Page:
Motorcycle fork oil is there primarily to provide damping. Other functions include lubricating the sliding surfaces inside the fork, such as the bushes (the contact points between the inner and outer fork tubes) and the damper unit components.
The manufacturer will specify an oil viscosity to suit the model’s characteristics and usually there’s no need to stray from the standard recommendation. That said, there are different viscosity fork oils and for off-road and sports bikes, the options are greater when also considering different oil blends and fully synthetic suspension fluids.
Enjoy everything More Bikes by reading monthly newspaper, Read FREE Online.
Not all manufacturers include a fork oil changes in service schedules, the implication perhaps being that the oil might last the life of the motorcycle. Granted that fork oil doesn’t have to withstand the harsh environment of engine oil where extremes of temperature, heavy loading and contamination from the combustion process lead to its degeneration, but the fork oil has to continue to provide good damping and anti-foaming qualities at all times. Gradual loss of damping performance is likely to go unnoticed and the benefit of changing the oil may not be apparent until it’s done.
Fork oil loss can occur through failed fork seals and it’s important to check the working area of the fork tubes periodically for signs of this (pic 1). To see more clearly, prise up the dust seal at the top of fork outer tube.
Forks are no longer fitted with drain plugs, so each fork leg must be removed and the oil literally tipped out of its top. This does mean unbolting the brake caliper and removing the front wheel and mudguard, but the procedure can easily be done in an afternoon.
Always change the oil in both forks, not just one; otherwise the damping will be uneven. The fork oil type and quantity must be the same in each side.
CBR125R & CBR250R current procedures
Remove the forks from the bike and work on one at a time. Unscrew the fork top bolt from the top of the inner tube – the bolt is under pressure from the fork spring, so maintain some downward pressure on it, particularly as you come to the end of the threads; alternatively, hold the tool still and twist the fork tube to unthread it from the bolt (pic 2).
Slide the inner tube down and remove the spacer, spacer seat and spring (pics 3, 4 and 5).
Hold the fork upside down over a suitable container and pump it several times to expel as much oil as possible (pic 6).
Support the fork upside down in the container for a while to allow it to drain; then pump the fork again. Wipe any excess oil off the spring and spacer.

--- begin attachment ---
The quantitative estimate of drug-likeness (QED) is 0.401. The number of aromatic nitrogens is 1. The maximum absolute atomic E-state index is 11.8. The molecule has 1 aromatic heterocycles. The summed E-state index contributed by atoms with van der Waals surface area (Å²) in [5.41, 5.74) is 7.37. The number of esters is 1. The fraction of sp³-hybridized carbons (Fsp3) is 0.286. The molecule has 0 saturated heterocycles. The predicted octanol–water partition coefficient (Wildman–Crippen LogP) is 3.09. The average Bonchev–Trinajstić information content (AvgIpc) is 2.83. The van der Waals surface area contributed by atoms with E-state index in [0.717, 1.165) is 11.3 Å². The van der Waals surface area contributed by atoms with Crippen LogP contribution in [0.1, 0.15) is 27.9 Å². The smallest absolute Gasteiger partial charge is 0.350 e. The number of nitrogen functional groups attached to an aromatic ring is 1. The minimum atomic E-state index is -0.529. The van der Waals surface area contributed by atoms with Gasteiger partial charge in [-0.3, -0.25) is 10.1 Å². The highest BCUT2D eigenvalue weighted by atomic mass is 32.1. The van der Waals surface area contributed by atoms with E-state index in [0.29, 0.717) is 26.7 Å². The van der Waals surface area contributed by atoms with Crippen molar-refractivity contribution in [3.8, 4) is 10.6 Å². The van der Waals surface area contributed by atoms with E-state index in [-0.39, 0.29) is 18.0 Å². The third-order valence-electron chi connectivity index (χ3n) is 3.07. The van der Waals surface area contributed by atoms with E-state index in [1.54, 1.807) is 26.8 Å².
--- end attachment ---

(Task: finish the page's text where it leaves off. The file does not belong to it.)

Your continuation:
Stand the fork upright. Measure out the exact quantity of new fork oil and pour it into the top of the fork (pic 7).
Now pump the fork slowly at least ten times to distribute the oil evenly and expel all air. Slide the inner tube down gently until it seats in the bottom of the outer tube. Measure the oil level from the top of the tube – a steel rule is an ideal tool for doing this (pic 8).
Add or subtract oil until it is at the correct level.
Pull the inner tube out, and then fit the spring (usually with the closer-wound coils downwards), the spacer seat and spacer (pics 5, 4 and 3).
Check the O-ring fitted to the top bolt and fit a new one if it’s broken or damaged (Pic 9).
Smear some fork oil onto the O-ring. Extend the inner tube and fit the top bolt into it, compressing the spring as you thread it in. Maintain a downward pressure on the spring and make sure it does not cross-thread. Tighten the top bolt as much as possible by hand.
Fit the forks back into the bike’s yokes, making sure you identify which is the right and which is the left. It’s easy on the CBR because the right fork has the brake caliper mounting, but there’s also other features which set them apart (such as the wheel axle fitting, mudguard mountings and speed sensor location lug, etc). With the forks held securely in the yokes, both fork top bolts can be fully tightened.
When the wheel is back in the bike, bounce the forks several times to settle everything back in place and operate the brake lever to bring the pads back into contact with the disc.
Honda specifies 10W fork oil.
The amount in each fork (often expressed as ‘per leg’) is 221 ml for the CBR125R and 331ml for the CBR250R.
When measuring the oil level it should be 121 mm from the top of the tube on the CBR125R and 150mm on a CBR250R.
A small amount of leeway in the quantity, and therefore level, is acceptable, but the main consideration is that the oil quantity and level are the same in each fork.